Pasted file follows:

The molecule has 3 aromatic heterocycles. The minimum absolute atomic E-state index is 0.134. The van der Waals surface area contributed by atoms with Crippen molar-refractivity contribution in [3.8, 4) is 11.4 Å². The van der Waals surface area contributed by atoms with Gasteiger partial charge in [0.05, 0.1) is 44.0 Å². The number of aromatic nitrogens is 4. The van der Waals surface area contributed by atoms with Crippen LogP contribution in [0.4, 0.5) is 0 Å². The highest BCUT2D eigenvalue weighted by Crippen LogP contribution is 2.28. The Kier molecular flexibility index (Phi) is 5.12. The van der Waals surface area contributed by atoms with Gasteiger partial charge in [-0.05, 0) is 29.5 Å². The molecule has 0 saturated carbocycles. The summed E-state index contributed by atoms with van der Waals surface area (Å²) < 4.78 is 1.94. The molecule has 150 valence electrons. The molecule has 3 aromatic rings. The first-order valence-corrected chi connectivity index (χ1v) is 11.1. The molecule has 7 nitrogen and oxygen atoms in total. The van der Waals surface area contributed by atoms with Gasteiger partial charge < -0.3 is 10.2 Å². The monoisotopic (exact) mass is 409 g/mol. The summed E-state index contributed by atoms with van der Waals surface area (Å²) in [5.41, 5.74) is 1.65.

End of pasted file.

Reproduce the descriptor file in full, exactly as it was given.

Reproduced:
The molecule has 3 aromatic heterocycles. The minimum absolute atomic E-state index is 0.134. The van der Waals surface area contributed by atoms with Crippen molar-refractivity contribution in [3.8, 4) is 11.4 Å². The van der Waals surface area contributed by atoms with Gasteiger partial charge in [0.05, 0.1) is 44.0 Å². The number of aromatic nitrogens is 4. The van der Waals surface area contributed by atoms with Crippen LogP contribution in [0.4, 0.5) is 0 Å². The highest BCUT2D eigenvalue weighted by Crippen LogP contribution is 2.28. The Kier molecular flexibility index (Phi) is 5.12. The van der Waals surface area contributed by atoms with Gasteiger partial charge in [-0.05, 0) is 29.5 Å². The molecule has 0 saturated carbocycles. The summed E-state index contributed by atoms with van der Waals surface area (Å²) < 4.78 is 1.94. The molecule has 150 valence electrons. The molecule has 3 aromatic rings. The first-order valence-corrected chi connectivity index (χ1v) is 11.1. The molecule has 7 nitrogen and oxygen atoms in total. The van der Waals surface area contributed by atoms with Gasteiger partial charge < -0.3 is 10.2 Å². The monoisotopic (exact) mass is 409 g/mol. The summed E-state index contributed by atoms with van der Waals surface area (Å²) in [5.41, 5.74) is 1.65.